Borden Park Natural
Date of Occupancy: July 2019
Size: 5,700m2 (Site), 1,187m2 (Building)
Construction budget: $11.12 million CAD
Client: City of Edmonton
Architect: Pat Hanson
PROJECT & CONSULTING TEAMS
The Borden Park Natural Swimming Pool is the first chemical-free public outdoor pool to be built in Canada. The project replaces an existing pool and includes a seasonal pavilion and landscaped pool precinct for 400 swimmers.
The challenge was to create a large-scale pool with high-quality water control while also achieving an environmentally healthy and natural filtration process. The design process began with developing a pool technology that cleanses water through stone, gravel, sand, and botanic filtering. For the change room facility, a rigorous and aesthetically integrated design was achieved where gabion basket stone walls visually evoke the idea of filtration.
The pool features a balanced ecosystem where plant materials, micro-organisms, and nutrients come together within a gravel and sand filtering process to create “living water.” No soil is involved in this process. Filtration is achieved in two ways: through a biological-mechanical system or the constructed wetland and gravel filter, and in situ, with zooplankton. This is an unsterilized, chemical and disinfectant-free filtering system that uses membranes to filter the water. On deck, water passes through a sand and stone submersible pond pump and a planted hydro botanic pond. Adjacent to these ponds, a granular filter PO4 adsorption unit is enclosed by the gabion walls continuous with the building.
The seasonal building houses universal change rooms, showers, washrooms, staff areas and the water filtration mechanisms. The swimming program includes a children’s pool, a deep pool, on-deck outdoor showers, a sandy beach, picnic areas, and spaces for other pool-related recreational activities.
The pool precinct is defined by a planar landscape where flush to surface detailing creates seamless interfaces among sandy beach, concrete pool perimeter and wood decking. The gabion walls of the low rectilinear building terminate with a lid-like flat roof that frames the tree canopy of the park beyond and enhances the sensation of open-sky spaciousness within the pool precinct. The elemental form and reductive materials ease the user experience and enriches the narrative of bathing in the landscape. The juxtaposition of the constructed elements invokes comparisons with the geology of the North Saskatchewan River and the flat topography of the prairie lands edge.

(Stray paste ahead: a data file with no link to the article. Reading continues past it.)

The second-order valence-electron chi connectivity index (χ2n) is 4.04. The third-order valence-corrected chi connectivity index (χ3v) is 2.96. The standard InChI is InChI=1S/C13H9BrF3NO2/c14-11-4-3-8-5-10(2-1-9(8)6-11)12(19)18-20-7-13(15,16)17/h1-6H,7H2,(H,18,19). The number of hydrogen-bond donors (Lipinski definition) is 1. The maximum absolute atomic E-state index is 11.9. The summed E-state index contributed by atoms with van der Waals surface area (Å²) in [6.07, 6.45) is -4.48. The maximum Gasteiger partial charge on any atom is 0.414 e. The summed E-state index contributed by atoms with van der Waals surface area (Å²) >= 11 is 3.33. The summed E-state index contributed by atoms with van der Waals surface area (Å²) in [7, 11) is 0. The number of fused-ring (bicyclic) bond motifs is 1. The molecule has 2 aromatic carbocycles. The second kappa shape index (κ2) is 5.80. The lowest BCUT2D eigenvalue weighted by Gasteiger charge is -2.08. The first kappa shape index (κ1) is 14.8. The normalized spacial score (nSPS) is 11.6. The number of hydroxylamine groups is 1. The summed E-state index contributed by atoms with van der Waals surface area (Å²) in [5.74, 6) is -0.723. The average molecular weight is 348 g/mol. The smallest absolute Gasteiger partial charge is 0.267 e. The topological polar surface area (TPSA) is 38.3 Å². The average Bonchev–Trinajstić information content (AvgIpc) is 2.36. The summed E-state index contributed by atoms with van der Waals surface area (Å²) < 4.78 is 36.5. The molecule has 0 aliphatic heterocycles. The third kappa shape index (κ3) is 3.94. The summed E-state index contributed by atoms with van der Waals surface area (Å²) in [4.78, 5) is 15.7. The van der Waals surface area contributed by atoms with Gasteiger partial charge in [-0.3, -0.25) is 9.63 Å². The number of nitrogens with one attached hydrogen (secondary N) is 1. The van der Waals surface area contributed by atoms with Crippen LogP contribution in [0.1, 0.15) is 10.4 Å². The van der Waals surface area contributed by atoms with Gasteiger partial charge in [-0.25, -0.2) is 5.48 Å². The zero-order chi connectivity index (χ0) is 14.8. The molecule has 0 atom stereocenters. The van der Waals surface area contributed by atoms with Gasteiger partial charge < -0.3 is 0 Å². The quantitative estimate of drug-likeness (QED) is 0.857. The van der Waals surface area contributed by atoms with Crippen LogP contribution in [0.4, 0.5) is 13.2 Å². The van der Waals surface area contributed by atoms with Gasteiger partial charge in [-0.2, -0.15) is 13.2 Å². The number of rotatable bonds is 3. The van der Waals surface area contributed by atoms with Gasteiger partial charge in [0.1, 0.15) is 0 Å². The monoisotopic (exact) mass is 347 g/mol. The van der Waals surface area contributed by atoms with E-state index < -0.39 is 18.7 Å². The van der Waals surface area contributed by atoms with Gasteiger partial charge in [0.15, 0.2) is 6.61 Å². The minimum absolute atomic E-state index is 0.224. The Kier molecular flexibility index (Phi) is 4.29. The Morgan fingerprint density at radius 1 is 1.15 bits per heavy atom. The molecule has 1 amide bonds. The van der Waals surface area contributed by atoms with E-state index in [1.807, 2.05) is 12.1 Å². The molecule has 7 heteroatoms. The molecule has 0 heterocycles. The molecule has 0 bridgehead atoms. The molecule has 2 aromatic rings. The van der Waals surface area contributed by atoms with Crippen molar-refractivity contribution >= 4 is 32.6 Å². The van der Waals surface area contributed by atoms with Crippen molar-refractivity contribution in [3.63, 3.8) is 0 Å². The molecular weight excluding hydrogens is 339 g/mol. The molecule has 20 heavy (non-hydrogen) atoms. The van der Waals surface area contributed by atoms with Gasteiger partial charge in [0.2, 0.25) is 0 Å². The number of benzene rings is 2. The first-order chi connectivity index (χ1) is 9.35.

The project’s materiality creates a fundamental conceptual connection between the technical demands of the pool and the design of the built enclosure and landscape elements. The dark locally sourced limestone and steel of the gabion wall construction defines the enclosure’s vertical dimension as filter-like or breathable.
Natural swimming pools enhance perception of a city’s wider sustainability objectives. The absence of chemicals that commonly cause irritation is a significant public benefit. Additional benefits include promotion of exercise and wellbeing, public social gathering, and community building.
“Inspired design, innovative systems, extraordinarily high level of execution.”
“A project that reveals an unmistakable sense of joy in concept and use.”
“An exemplar of what can be achieved in a public project with architectural imagination and enthusiastic engagement from the client and local community.”
Dae Hee Kim
Landscape Architecture: gh3
Structural Engineering: Morrison Hershfield
Mechanical Engineering: Morrison Hershfield
Electrical Engineering: Morrison Hershfield
Specialist Pool Engineering: Polyplan (Germany)
Civil Engineering: Morrison Hershfield
Costing: BTY Group
Gabion Structure: Associated Engineering Project Consultants